Slowly increasing word counts, and another #WIPpet for Wednesday

As you can see visiting my blog, I still have not gotten around to redesigning and adding progress bars. As I talked about in my last post, it took me way too long to just get my free incentive to join my mailing list set up. So be it.

At least my output is slowly increasing again, as I try to develop better habits — which mostly involves spending less time frittering around on the Internet, far too easy to do, I fear. My word count for last week came to 4600. And I largely finished putting together the text and photos for my book on our Hurtigruten trip, Life in the Fjord Lane. Here’s the photo I’m thinking of using for the cover:

Hurtigruten cruise

It was taken at dusk without flash in the Lofoten Islands, and I love the colors. What do you guys think?

In the continued absence of progress bars, here’s my list of WIPs and where they’re at right now:

A Wasted Land
44,300 of 70,000 estimated

Sooper sekrit project
12,600 of 60,000 estimated

Sooper sekrit project II
2900 of 30,000 estimated

Life in the Fjord Lane
2300 — word count mostly done now, still need to check photos, compile PDF and test for CreateSpace

Killing Twilight (short story / shared world)
500 of 7,000 estimated

Facets of Glass (YA novella)
2600 of 25,000 estimated

Starting out as an Indie Author (non-fiction)
8600 (no estimate)

On to WIPpet Wednesday! I’m still posting from A Wasted Land, since Facets of Glass is not yet ready to go public, consisting mostly of notes to myself combined with a smattering of dialog here and there. As I begin to flesh it out more, I’ll probably start posting from that for a while.

This scene comes right on the heels of last week’s scene and explains Kustennin’s angry response — which most of you guys had spot on. *g* Today I give you 8 sentences for the 8th month — plus 2 for reasons of inner snippet logic:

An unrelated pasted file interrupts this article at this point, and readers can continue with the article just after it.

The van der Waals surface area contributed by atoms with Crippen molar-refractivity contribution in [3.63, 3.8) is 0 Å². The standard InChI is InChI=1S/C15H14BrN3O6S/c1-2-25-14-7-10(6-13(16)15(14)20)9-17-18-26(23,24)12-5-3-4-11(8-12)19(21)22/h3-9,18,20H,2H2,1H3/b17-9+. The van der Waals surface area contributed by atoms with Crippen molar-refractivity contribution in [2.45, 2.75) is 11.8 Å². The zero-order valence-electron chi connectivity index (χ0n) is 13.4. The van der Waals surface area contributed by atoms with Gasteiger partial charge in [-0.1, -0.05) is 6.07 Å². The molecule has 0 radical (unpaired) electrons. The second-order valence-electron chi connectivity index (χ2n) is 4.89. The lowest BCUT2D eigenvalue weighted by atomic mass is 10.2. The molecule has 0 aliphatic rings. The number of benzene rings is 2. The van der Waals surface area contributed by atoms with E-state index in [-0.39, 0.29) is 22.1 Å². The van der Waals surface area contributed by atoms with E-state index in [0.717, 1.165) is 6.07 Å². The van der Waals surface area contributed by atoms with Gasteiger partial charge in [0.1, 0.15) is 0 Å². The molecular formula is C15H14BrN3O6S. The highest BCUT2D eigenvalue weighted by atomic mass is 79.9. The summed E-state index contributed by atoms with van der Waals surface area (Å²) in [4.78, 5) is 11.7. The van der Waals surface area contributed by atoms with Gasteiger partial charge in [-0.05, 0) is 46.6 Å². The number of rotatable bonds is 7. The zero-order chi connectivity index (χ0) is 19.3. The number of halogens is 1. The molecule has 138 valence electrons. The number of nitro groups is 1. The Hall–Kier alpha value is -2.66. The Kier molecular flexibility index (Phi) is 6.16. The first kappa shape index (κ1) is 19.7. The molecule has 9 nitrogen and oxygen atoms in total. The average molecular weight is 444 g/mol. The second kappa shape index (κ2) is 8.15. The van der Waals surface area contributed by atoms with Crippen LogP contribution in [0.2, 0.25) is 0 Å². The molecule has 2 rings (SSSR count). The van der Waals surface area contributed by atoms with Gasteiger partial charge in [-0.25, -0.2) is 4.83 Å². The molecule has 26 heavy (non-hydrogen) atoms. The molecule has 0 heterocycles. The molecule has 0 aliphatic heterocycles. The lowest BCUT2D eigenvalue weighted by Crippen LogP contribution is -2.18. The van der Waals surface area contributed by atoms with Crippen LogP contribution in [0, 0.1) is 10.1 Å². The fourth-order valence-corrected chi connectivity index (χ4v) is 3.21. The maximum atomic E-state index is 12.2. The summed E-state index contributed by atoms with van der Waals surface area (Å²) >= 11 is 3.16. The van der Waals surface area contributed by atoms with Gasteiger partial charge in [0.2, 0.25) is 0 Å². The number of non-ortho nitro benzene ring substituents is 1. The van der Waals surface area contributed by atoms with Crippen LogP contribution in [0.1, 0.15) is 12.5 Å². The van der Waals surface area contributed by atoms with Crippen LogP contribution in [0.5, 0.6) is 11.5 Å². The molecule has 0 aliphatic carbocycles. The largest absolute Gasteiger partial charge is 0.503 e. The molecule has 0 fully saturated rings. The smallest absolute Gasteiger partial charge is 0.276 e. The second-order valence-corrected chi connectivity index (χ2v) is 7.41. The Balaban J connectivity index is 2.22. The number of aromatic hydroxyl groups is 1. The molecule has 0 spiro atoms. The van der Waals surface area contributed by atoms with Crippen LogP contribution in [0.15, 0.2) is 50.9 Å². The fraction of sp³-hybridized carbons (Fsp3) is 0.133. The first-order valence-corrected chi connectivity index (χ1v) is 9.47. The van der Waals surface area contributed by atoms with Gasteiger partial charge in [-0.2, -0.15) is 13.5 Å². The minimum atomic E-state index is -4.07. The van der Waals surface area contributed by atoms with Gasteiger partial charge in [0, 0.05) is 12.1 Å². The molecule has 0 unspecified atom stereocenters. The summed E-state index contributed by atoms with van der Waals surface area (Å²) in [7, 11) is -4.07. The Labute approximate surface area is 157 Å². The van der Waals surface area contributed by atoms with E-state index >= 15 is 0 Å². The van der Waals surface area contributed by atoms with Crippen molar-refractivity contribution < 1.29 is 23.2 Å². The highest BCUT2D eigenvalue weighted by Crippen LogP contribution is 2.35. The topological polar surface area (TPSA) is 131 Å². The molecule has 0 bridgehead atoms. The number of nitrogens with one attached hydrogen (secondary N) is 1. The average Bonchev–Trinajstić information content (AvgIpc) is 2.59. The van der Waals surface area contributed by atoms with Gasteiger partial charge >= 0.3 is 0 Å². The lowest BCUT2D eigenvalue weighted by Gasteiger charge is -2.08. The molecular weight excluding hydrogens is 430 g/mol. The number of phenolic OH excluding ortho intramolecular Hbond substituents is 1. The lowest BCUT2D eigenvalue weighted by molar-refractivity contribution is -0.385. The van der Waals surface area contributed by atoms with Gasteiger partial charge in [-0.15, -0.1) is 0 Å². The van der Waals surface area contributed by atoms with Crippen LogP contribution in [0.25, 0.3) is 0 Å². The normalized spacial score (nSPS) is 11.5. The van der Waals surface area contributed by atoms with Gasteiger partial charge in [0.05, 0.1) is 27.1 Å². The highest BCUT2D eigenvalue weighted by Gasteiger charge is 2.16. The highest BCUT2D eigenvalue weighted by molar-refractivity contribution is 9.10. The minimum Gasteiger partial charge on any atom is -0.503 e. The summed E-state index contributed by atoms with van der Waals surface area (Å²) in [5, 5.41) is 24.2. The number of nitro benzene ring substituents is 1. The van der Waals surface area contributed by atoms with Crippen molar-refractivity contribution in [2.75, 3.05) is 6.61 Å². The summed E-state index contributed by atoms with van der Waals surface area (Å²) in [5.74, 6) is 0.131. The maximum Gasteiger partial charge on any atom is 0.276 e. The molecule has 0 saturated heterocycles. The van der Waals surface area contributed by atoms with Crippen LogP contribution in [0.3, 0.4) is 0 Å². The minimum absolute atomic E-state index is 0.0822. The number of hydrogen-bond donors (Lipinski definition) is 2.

Kustennin didn’t know why he was running away. Wouldn’t Celemon’s complaints of never being able to have a family of her own be the perfect opportunity to tell her she had a potential husband standing right next to her? That he had long thought of her as more than a foster sister? But Celemon had confessed her resignation and disappointment to a friend. She never would have said such things to a man she felt attracted to — she did not see him in that light at all. Which on one level was excellent, since they were such good companions and could talk of so many things.
On the other hand, it made it very difficult for Kustennin to court her. Under the circumstances, how was he to get her to see him differently, as something more than the youth with whom she’d spent many of her childhood years? He could hardly blurt out, “I for one would marry you!”
At least not until she began to see him as a man rather than a foster brother.

WIPpet Wednesday is the brain child of K. L. Schwengel. If you’d like to participate, post an excerpt from your WIP on your blog, something that relates to the date in some way. Then add your link here — where you can also read the other excerpts.

Getting closer to progress bars, and more from A Wasted Land

I want to thank you all for the tips on getting progress bars set up on my blog. I’m hoping to experiment with that in the next couple of days, and do some other tweaking to my blog as well. Hopefully you will see some changes by next week!

Progress on my various projects continues to be slow but steady. Last week, I wrote about 3200 new words. I haven’t made much progress on getting back into the marketing swing of things, however. My Mondays are largely spent writing the blog posts for “Starting out as an indie author.” I may have to take a break from that for a week or two to get the marketing machine rolling again. Besides, if I’m not selling anymore, how can I write about how to sell your ebooks? I have to figure out how it works, in this new marketing environment (which in a few months will probably be completely different). Oh, isn’t life fun in this brave new world we’re living in? 🙂

Another thing I’ll be taking a break from is working on A Wasted Land. I don’t want to publish the ebook of Island of Glass until I at least have the rough draft of Facets of Glass finished — and as you can see from my word counts below, I am very far from that yet. I may, however, continue posting from AWL on Wippet Wednesday, since I still have quite a few words you guys haven’t seen yet.

Anyway, here’s how my ongoing projects stand now:

A Wasted Land
44,200 of 70,000 estimated

Sooper sekrit project
12,600 of 60,000 estimated

Life in the Fjord Lane
1500 of 3000 estimated (travel, mostly pictures with little text; work largely formatting)

Killing Twilight (short story / shared world)
500 of 7,000 estimated

Facets of Glass (YA novella)
1200 of 25,000 estimated

Starting out as an Indie Author (non-fiction)